Because the prior art valve structures incorporated the valve seat as a substantially integral part of the housing, or a part that, although removable, was cumbersome to remove, if the valve seat were damaged by corrosion, distortion, wear, or the like, the valve would require replacement with an entirely new valve, which oftentimes involved considerable time and expense. Consequently, it is desirable to provide a check valve structure wherein a replaceable valve assembly is utilized and thereby permit replacement merely of the valve and valve seat without the necessity for replacing the valve housing.


It is an object of the present invention to provide an improved check valve structure wherein the check valve seat and valve member are included in a replaceable element which is securely but removably retained within a housing which, in turn, is adapted for positioning in a fluid conduit.

It is another object of the present invention to provide an improved check valve structure wherein the housing within which the valve seat and valve member are positioned can be readily connected to and disconnected from a fluid system to facilitate removal and replacement of the valve seat and valve member.

Briefly stated, in accordance with one aspect of the present invention, an improved check valve structure is provided wherein the check valve is positioned within a housing such as a union, which, in turn, is inserted in a fluid line. A valve assembly is removably positioned within the housing to permit flow in only one direction. The valve assembly includes an outer casing which is positionable within the housing in substantially fluid-tight relationship therewith, and includes a generally conical valve seat and a movable conical valve member slidable toward and away from the valve seat. Biasing means are provided to urge the valve member against the valve seat. The conical valve seat and the conical valve member each have outwardly converging, tapered conical faces to provide substantially line contact therebetween at their outer peripheries and are profiled such that they are characterized by sufficient resiliency whereby increased fluid pressure on the valve member causes progressively greater annular surface contact to insure positive sealing.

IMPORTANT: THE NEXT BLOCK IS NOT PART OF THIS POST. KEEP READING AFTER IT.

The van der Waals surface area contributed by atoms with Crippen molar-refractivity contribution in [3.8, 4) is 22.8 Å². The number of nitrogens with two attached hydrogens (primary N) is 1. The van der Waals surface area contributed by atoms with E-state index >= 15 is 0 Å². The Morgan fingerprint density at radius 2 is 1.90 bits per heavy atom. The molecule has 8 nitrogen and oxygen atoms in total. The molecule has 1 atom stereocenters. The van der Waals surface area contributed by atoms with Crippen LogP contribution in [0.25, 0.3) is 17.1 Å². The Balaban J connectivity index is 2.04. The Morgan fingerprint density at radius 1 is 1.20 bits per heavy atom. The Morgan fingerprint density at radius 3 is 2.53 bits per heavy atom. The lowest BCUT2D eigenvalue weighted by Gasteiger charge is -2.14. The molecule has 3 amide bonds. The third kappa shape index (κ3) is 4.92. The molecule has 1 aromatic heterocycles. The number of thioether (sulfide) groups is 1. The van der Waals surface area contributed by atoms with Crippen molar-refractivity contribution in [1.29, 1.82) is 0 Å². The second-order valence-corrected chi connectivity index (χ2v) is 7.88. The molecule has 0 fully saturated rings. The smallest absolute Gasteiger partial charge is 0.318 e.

FIG. 1 is an axial cross-sectional view of a check valve structure in accordance with the present invention, the valve assembly shown with the valve in the closed position.

FIG. 2 is an enlarged, fragmentary, cross-sectional view of the valve member and the valve seat shown in FIG. 1.


Referring now to the drawing, and particularly to FIG. 1 thereof, there is shown a check valve structure in accordance with the present invention housed within a housing 10 positioned in a fluid line. Housing 10 is a union with female ends consisting of a first section 11 (upstream side), a second section 12 (downstream side) and a connecting ring 13, each of which is of generally circular cross section. First section 11 is internally threaded at 51, its upstream end 15, and defines an enlarged coaxial recess 16 which terminates in an intermediate, inwardly extending abutment 17.

Slidably positioned within recess 16 and in abutting relationship with abutment 17 is a valve assembly 19, which includes a valve seat in the form of an annular base 20 having an outwardly opening peripheral groove 21 within which a sealing member 22, such as a flexible O-ring is positioned. Annular base 20 includes a lower face 23 which is in contact with abutment 17, and an upper face 24 having a rabbet 57. A cylindrical sleeve 25 is received at one end on rabbet 57 and extends in an upward direction. Secured to the upper end 26 of sleeve 25 is a spider member 27, the outer ring 28 of which is formed with a rabbet 31. The plurality of radially positioned connecting ribs 29 of spider member 27 extend from outer ring 28 to inner hub 30. As shown, sleeve 25 is received on rabbet 31 of outer ring 28. Sleeve 25 is preferably secured to seat 20 and to outer ring 28 by press fits, although other securing means (not shown) such as welding, can also be employed, if desired.